Science needs heroes and a wonderful team

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Science needs a cocktail of humor, simplicity and bunch of exciting results to take it down the gut by non-scientific audience. Science needs heroes and some wonderful storytellers and for that it needs a team. Good science at every level is a team effort of excellent researchers, technicians, funding agencies and many more. Nowadays PI recruits researchers on the basis of their varied skills and make a team of skilled molecular biologists, system biologists, bio-informaticians etc to publish a good piece of work.

Scientific Policy makers and the advisory board people in government help out in making effective plans and schemes to popularize science and further to benefit society in its way. As a recent example we all are experiencing an impact on our scientific life by the partial shutdown of government funded facilities for a period. However PubMed service is open and is being maintained with minimal staff. A lapse in government funding resulted in a state of panic in the life of many scientists and labs running across the globe with the funding from USA.gov.

The importance of science communicators and story tellers is often under recognized. The heavy experimental, theoretical and Astrophysics geeky researchers became so cool after an American sitcom “The Big Bang Theory” created by Chuck Lorre and Bill Prady. The story writers of the scientific comedy show excellently created lead characters of the show, roommates Leonard Hofstadter and Sheldon Cooper both science geeks and socially awkward friends. This show became a huge hit, with its many seasons launched and popularized science and research in an interesting way among non scientific audiences.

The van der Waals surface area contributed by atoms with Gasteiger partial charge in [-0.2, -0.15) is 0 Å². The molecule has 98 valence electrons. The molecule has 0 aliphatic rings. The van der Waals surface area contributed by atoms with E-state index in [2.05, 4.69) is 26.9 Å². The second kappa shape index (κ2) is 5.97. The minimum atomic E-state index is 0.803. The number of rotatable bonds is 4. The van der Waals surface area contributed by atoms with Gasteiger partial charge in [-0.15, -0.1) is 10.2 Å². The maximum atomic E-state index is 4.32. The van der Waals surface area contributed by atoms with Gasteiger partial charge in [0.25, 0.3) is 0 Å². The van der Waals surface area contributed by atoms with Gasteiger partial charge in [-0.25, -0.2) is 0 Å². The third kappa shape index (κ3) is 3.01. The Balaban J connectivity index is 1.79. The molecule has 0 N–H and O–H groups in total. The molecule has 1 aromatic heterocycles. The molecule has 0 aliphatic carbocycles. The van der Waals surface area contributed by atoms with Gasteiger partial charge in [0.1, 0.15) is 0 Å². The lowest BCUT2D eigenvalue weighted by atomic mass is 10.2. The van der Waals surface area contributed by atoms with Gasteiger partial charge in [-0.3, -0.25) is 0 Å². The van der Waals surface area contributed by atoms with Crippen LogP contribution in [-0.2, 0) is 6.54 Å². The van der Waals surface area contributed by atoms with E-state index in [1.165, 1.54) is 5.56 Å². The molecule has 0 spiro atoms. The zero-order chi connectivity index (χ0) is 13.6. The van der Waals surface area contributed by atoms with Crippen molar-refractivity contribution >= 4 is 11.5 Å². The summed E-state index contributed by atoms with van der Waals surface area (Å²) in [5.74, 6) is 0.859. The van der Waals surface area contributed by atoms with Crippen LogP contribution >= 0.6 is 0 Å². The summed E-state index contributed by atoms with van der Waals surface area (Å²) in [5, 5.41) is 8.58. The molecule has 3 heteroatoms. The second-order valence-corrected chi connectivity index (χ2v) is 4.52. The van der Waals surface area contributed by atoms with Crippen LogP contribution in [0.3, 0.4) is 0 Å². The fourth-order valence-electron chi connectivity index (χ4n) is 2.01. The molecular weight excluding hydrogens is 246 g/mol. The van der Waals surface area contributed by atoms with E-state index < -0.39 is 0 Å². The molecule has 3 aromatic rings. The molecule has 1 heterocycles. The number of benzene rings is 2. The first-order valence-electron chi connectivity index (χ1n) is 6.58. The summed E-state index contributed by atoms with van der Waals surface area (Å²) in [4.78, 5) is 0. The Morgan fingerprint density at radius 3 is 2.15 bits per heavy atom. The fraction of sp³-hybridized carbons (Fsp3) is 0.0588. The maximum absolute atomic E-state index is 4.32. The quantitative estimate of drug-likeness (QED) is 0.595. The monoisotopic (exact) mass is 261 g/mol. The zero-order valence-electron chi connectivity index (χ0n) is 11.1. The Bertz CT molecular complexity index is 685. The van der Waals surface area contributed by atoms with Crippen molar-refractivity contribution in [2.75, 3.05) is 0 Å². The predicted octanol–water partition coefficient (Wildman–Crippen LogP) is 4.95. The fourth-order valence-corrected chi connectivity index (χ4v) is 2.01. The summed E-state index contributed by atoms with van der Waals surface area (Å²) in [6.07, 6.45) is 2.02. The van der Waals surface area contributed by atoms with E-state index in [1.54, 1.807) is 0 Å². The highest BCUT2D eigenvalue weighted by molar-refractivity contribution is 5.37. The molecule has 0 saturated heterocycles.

Image credit: www.chicagonerds.com

Image credit: www.chicagonerds.com

As a cancer researcher working in a lab with research area primarily in cervical cancer, I routinely come across experiments going on HeLa cell lines. Apart from HeLa many others cell lines of Leukemia and other cancers are also widely used in our lab. Few days ago I came across news regarding HeLa cell line genome and the ongoing debate on its access. A huge success was made after a series of long discussions between the Henrietta Lacks family and National Institutes of Health (NIH), USA with the help of Rebecca Skloot (story writer), academic leaders, genetic counselor, medical-geneticists and many more. A mutually acceptable agreement was made that will keep Ms. Lacks’ family privacy as well will help in advancement of future medical research. Henrietta Lacks will always be remembered for her immense contribution to science.

Image credit: http://henriettalacksfoundation.org/

Image credit: http://henriettalacksfoundation.org/


The worth of cell lines as model to study cancer is beyond words. It has been a years since HeLa cells were in news for; its origin, ethics behind its origin and many more but again after years it hit the news for a different reason giving rise to a new series of debate. This time sequenced HeLa cell line genome gave rise to a new set of controversy starting new discussion and debate among researchers and policy makers on the extent of access to a data seeking a balance between importance of large HeLa genome data and researcher’s access to it and further the family’s privacy involved. If the sequenced HeLa cell genome becomes public and fully accessible it may create a problem for the Lacks family because it also contains some personal information about Ms. Lacks’ family, like their risks of other diseases etc which may become public. But if the data is blocked and not published it will be big loss for thousands of researchers working in this field and further a loss for science in all. This incidence in itself highlighted the major role of story teller who helped the family in understanding the importance of the data for scientific community. The genetic counselors and scientists who explained to the family the wealth of data from the sequenced genome for future therapeutics leads.
Image credit: paranerds.com

Image credit: paranerds.com

In all Science needs heroes (spider man created curiosity in kids regarding genetic mutation), academicians, scientist, researchers, story tellers, counselors and many more (not to forget funding agencies) to excel and work for society betterment and novel findings.

Deepshikha Mishra is a Ph.D student in Banaras Hindu University, Varanasi, India.

Image credit: Deepshikha

Image credit: Deepshikha

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